The alternative meat movement is expected to become a top food trend in the coming years, but real meat companies do not necessarily need to worry in the near term, according to a new study from CoBank.  Protein products derived from plants, insects and cultured meats is unlikely to have a “marked effect” on traditional animal protein through the next decade, CoBank economist Trevor Amen said.

CoBank, based in Colorado, is a cooperative bank servicing agribusiness and a member of the Farm Credit System. CoBank said the effects of meatless meat development are not expected to be significant on current livestock and poultry demand.   The road to commercial viability, consumer acceptance, technological and regulatory hurdles are among the obstacles for cultured meat.  In addition, cultured meat developers are in a race to match price and quality to traditional meat offerings.  Products currently in development are prohibitively expensive and years away from widespread commercial viability.

“The future success of alternative meat lies squarely with rising global demand for protein rather than a battle for the existing market share of animal protein food products,” Trevor Amen, an economist with CoBank, said.  “Rising global incomes will continue to drive consumers to a higher protein diet.  Global gross domestic product is projected to grow by $38 trillion from 2016 to 2030, generating a 46-percent increase in meat and poultry consumption.

“The road to commercial viability and consumer acceptance of cultured meat is long and this type of product is unlikely to have a marketed effect on traditional animal protein demand through at least the next decade, Amen said.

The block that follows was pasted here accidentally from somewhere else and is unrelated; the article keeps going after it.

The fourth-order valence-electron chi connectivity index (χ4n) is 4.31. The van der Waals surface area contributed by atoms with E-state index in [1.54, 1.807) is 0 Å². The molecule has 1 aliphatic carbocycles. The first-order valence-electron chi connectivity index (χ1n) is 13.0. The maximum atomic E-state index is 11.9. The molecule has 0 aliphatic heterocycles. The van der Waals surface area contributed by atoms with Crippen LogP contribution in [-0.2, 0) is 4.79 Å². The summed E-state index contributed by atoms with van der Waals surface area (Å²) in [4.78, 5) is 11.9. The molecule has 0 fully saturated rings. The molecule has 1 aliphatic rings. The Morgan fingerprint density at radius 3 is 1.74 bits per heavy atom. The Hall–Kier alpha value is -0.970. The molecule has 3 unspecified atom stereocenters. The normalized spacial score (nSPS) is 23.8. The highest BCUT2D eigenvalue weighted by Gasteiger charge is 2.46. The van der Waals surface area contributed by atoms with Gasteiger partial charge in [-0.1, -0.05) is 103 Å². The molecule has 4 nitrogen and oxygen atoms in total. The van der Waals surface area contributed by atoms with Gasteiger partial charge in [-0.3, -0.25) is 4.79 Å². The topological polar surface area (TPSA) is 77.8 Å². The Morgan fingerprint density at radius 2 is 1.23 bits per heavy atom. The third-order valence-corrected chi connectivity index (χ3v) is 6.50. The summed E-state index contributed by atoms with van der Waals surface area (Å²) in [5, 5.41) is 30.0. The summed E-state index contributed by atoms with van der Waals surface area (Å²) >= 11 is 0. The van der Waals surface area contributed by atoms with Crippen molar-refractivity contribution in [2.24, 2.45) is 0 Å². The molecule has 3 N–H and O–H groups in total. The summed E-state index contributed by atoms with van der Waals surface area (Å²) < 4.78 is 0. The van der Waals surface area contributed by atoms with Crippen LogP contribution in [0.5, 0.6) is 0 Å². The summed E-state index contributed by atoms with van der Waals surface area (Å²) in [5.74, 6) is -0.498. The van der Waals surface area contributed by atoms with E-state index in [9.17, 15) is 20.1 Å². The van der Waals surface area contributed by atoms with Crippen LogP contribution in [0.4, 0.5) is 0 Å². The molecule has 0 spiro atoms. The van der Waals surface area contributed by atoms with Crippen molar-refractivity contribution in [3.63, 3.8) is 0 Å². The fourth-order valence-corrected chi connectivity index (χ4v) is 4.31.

“The timeline for commercial viability of cultured meat products remains the greatest unknown,” Amen said.  “The consensus projection points to an initial market introduction is the next three to five years, most likely in restaurants and specialty stores and offered at a premium price to traditional meat offering.  It will take another three to five years beyond that for supermarkets to offer these products,” Amen said.

Cultured meat products currently are prohibitively expensive and will require a regulatory framework before entering the market, CoBank added.  The Food and Drug Administration and the U.S. Department of Agriculture are closely monitoring developments in the cultured meat industry.  It is unlikely that the agencies will rule on terminology that can be used to describe and market cultured meat until the technology is more developed.

And while the alternative protein category will grow in the coming years, it will be overshadowed by the current retail market size of $49 billion in annual sales for all meat and poultry categories, the CoBank report said.